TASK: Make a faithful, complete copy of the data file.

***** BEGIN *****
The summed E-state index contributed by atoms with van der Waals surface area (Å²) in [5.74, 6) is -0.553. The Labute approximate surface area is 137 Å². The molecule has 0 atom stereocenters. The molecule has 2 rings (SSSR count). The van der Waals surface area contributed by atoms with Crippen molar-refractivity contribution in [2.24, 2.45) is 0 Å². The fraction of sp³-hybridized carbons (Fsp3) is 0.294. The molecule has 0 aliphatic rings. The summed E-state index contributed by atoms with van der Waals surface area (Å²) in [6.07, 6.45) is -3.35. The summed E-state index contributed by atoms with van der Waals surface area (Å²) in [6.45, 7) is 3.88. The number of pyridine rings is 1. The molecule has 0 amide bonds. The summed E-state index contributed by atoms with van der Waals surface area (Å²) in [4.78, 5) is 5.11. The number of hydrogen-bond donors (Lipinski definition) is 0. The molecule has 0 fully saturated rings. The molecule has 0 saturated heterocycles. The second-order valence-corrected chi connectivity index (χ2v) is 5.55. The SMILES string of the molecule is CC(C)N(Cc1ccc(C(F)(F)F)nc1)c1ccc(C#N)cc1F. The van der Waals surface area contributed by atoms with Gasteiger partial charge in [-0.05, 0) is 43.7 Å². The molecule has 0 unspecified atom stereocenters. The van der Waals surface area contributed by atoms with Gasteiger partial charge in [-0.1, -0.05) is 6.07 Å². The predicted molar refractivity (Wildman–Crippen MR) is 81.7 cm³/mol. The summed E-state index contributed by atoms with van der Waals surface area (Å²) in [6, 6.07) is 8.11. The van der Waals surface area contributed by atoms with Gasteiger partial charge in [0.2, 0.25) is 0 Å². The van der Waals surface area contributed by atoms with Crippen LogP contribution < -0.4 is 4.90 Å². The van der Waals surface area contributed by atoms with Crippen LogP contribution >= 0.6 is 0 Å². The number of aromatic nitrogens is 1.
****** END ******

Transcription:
The summed E-state index contributed by atoms with van der Waals surface area (Å²) in [5.74, 6) is -0.553. The Labute approximate surface area is 137 Å². The molecule has 0 atom stereocenters. The molecule has 2 rings (SSSR count). The van der Waals surface area contributed by atoms with Crippen molar-refractivity contribution in [2.24, 2.45) is 0 Å². The fraction of sp³-hybridized carbons (Fsp3) is 0.294. The molecule has 0 aliphatic rings. The summed E-state index contributed by atoms with van der Waals surface area (Å²) in [6.07, 6.45) is -3.35. The summed E-state index contributed by atoms with van der Waals surface area (Å²) in [6.45, 7) is 3.88. The number of pyridine rings is 1. The molecule has 0 amide bonds. The summed E-state index contributed by atoms with van der Waals surface area (Å²) in [4.78, 5) is 5.11. The number of hydrogen-bond donors (Lipinski definition) is 0. The molecule has 0 fully saturated rings. The molecule has 0 saturated heterocycles. The second-order valence-corrected chi connectivity index (χ2v) is 5.55. The SMILES string of the molecule is CC(C)N(Cc1ccc(C(F)(F)F)nc1)c1ccc(C#N)cc1F. The van der Waals surface area contributed by atoms with Gasteiger partial charge in [-0.05, 0) is 43.7 Å². The molecule has 0 unspecified atom stereocenters. The van der Waals surface area contributed by atoms with Gasteiger partial charge in [-0.1, -0.05) is 6.07 Å². The predicted molar refractivity (Wildman–Crippen MR) is 81.7 cm³/mol. The summed E-state index contributed by atoms with van der Waals surface area (Å²) in [6, 6.07) is 8.11. The van der Waals surface area contributed by atoms with Gasteiger partial charge in [0.2, 0.25) is 0 Å². The van der Waals surface area contributed by atoms with Crippen LogP contribution < -0.4 is 4.90 Å². The van der Waals surface area contributed by atoms with Crippen LogP contribution >= 0.6 is 0 Å². The number of aromatic nitrogens is 1.